Likewise, the issue of whether a provision is ambiguous is a question of law (see Greenfield v. Philles Records, 98 N.Y.2d 562, 569; W.W.W. Assoc. v. Giancontieri, 77 N.Y.2d 157, 162). “[T]he test to determine whether an insurance contract is ambiguous focuses on the reasonable expectations of the average insured upon reading the policy” (Matter of Mostow v. State Farm Ins. Cos., 88 N.Y.2d 321, 326–327). “A contract is unambiguous if the language it uses has ‘a definite and precise meaning, unattended by danger of misconception in the purport of the [agreement] itself, and concerning which there is no reasonable basis for a difference of opinion” ’ (Greenfield v. Philles Records, 98 N.Y.2d at 569, quoting Breed v. Insurance Co. of N. Am., 46 N.Y.2d 351, 355).

As a general matter, when the provisions of the policy are ambiguous, the ambiguity must be construed in favor of the insured and against the insurer (see White v. Continental Cas. Co., 9 NY3d at 267; United States Fid. & Guar. Co. v. Annunziata, 67 N.Y.2d 229, 232), especially when the ambiguity is “found in an exclusionary clause” (Ace Wire & Cable Co. v. Aetna Cas. & Sur. Co., 60 N.Y.2d 390, 398; see Cleary v. Automobile Ins. Co. of Hartford, Conn., 141 AD3d 501, 502). Indeed, “whenever an insurer wishes to exclude certain coverage from its policy obligations, it must do so ‘in clear and unmistakable’ language․ [Exclusions or exceptions] are not to be extended by interpretation or implication, but are to be accorded a strict and narrow construction” (Seaboard Sur. Co. v. Gillette Co., 64 N.Y.2d at 311 [citations omitted] ). Courts, however, are not free to disregard the plain meaning of the policy language to find an ambiguity where none exists (see Cleary v. Automobile Ins. Co. of Hartford, Conn., 141 AD3d at 502; see e.g. Sanabria v. American Home Assur. Co., 68 N.Y.2d 866, 868). Moreover, an ambiguity does not arise from an undefined term in a policy merely because the parties dispute the meaning of that term (see Mount Vernon Fire Ins. Co. v. Creative Hous., 88 N.Y.2d 347, 352).

Here, as already noted, the D & O section of the policy did not define “employment-related” Wrongful Act. Nevertheless, giving “employment-related” its plain and ordinary meaning does not result in an ambiguity. The relevant definition of “employment” is “the act of employing: the state of being employed” (Merriam–Webster Online Dictionary, employment [http://www.merriam-webster.com/dictionary/employment] ). The relevant definition of “related” is “connected by reason of an established or discoverable relation” (Merriam–Webster Online Dictionary, related [http:// www.merriam-webster.com/dictionary/related] ). In context, an “employment-related Wrongful Act” is a Wrongful Act “connected by reason of an established or discoverable relation to the act of employing or the state of being employed.”

The next step in determining whether FIC is obligated to defend Hansard in the underlying action is to determine whether any facts or grounds alleged in the complaint in that action are “connected by reason of an established or discoverable relation to the act of employing or the state of being employed.” In the underlying action, the plaintiffs alleged that Vannguard and the individual defendants (including Hansard) violated the federal Fair Labor Standards Act or the New York Labor Law by, among other things, requiring employees to work “off the clock,” thereby depriving them of regular and overtime pay; misclassifying employees as “salaried,” thereby depriving them of regular and overtime pay; discharging them before a certain date to avoid paying them a promised settlement package; failing to keep accurate records of wages and hours; and delaying issuance of paychecks beyond the date payment was due. Finally, the plaintiffs alleged that the defendants retaliated against them for commencing the underlying action.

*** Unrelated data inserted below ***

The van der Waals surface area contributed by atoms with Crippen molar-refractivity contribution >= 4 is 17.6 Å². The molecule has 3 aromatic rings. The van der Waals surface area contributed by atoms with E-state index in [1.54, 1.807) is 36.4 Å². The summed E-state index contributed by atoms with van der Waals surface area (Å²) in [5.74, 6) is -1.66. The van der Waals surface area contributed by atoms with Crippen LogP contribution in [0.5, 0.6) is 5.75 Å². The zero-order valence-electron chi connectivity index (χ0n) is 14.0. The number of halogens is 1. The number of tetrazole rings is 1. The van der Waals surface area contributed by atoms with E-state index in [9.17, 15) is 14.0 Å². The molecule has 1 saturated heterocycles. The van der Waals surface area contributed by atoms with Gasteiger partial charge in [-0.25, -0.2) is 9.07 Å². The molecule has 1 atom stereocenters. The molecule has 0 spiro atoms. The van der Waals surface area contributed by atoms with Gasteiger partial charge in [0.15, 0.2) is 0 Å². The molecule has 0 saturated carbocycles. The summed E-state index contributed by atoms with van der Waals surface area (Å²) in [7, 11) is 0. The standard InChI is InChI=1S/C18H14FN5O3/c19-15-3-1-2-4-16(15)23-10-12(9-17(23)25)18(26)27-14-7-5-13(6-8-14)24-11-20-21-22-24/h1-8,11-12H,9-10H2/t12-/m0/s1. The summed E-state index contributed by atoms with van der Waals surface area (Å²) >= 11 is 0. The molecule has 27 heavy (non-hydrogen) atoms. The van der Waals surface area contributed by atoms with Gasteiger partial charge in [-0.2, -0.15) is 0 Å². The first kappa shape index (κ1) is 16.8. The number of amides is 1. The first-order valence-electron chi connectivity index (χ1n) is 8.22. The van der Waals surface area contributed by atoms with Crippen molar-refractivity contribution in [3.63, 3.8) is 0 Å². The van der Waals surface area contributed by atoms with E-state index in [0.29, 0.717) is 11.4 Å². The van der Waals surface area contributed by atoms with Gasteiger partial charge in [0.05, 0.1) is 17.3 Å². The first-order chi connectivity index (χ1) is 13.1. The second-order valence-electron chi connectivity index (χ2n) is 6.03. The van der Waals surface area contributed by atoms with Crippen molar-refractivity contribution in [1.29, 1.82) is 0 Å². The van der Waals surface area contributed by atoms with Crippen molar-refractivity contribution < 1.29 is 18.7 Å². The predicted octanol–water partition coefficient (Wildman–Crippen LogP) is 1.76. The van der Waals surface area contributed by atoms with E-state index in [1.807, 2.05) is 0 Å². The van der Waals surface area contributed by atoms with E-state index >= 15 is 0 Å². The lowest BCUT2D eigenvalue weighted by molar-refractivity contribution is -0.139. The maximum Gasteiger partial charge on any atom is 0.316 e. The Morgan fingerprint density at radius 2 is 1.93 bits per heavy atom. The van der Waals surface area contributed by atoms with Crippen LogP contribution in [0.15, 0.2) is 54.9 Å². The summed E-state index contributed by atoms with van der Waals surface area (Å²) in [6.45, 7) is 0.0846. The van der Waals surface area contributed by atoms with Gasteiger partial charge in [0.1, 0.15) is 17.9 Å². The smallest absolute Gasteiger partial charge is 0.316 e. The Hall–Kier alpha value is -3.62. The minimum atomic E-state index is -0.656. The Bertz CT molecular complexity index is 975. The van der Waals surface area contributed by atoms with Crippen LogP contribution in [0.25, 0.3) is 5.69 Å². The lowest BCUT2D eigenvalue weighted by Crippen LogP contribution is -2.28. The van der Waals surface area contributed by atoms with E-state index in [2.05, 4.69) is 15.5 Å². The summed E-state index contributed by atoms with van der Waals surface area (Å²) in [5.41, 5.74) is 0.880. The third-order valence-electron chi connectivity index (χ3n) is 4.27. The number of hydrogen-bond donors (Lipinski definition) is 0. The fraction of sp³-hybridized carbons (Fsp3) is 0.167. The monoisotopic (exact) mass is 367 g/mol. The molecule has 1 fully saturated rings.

In context, the plain and ordinary meaning of the “employment-related Wrongful Act” exclusion unambiguously encompasses claims regarding violations of wage laws and retaliation for complaints about violations of wage laws. The payment of wages has such an established connection to the “act of employing” or “the state of being employed” that a contrary conclusion would be unreasonable. Put otherwise, no reasonable average insured giving the relevant terms their “plain and ordinary meaning” would conclude that complaints regarding violations of law as to payment of wages were not “employment-related” (see White v. Continental Cas. Co., 9 NY3d at 267; Matter of Mostow v. State Farm Ins. Cos ., 88 N.Y.2d at 326–327). In short, it is clear from the language of the exclusion that the D & O section of the policy did not insure against the clearly “employment-related” claims raised in the underlying action.

Additionally, it is irrelevant that the term “employment-related Wrongful Act” might be ambiguous in the context of other “employment-related” claims. Hansard is not entitled to a defense in the underlying action—for uncovered wage and retaliation claims—simply because the “employment-related Wrongful Act” exclusion might be ambiguous in a context other than wages and retaliation (see Continental Cas. Co. v. Rapid–American Corp., 80 N.Y.2d 640, 652). Finally, nothing in the EPLC section of the policy renders “employment-related” ambiguous as used in the D & O section of the policy.

In sum, FIC's duty to defend Hansard in the underlying action depends solely on whether the allegations of the plaintiffs in that action are within the coverage of the D & O section of the policy (see Seaboard Sur. Co. v. Gillette Co., 64 N.Y.2d at 310). Since none of the plaintiffs' allegations are within the D & O section, FIC has no duty to defend Hansard under that section.

Accordingly, upon converting FIC's motion to dismiss Hansard's complaint to one for summary judgment, the Supreme Court should have granted FIC's converted motion, and it should have denied Hansard's cross motion for summary judgment. Therefore, the order and judgment must be reversed, and the matter remitted to the Supreme Court, Kings County, for the entry of an amended judgment declaring that FIC is not obligated under the D & O section of the policy to defend Hansard in the underlying action.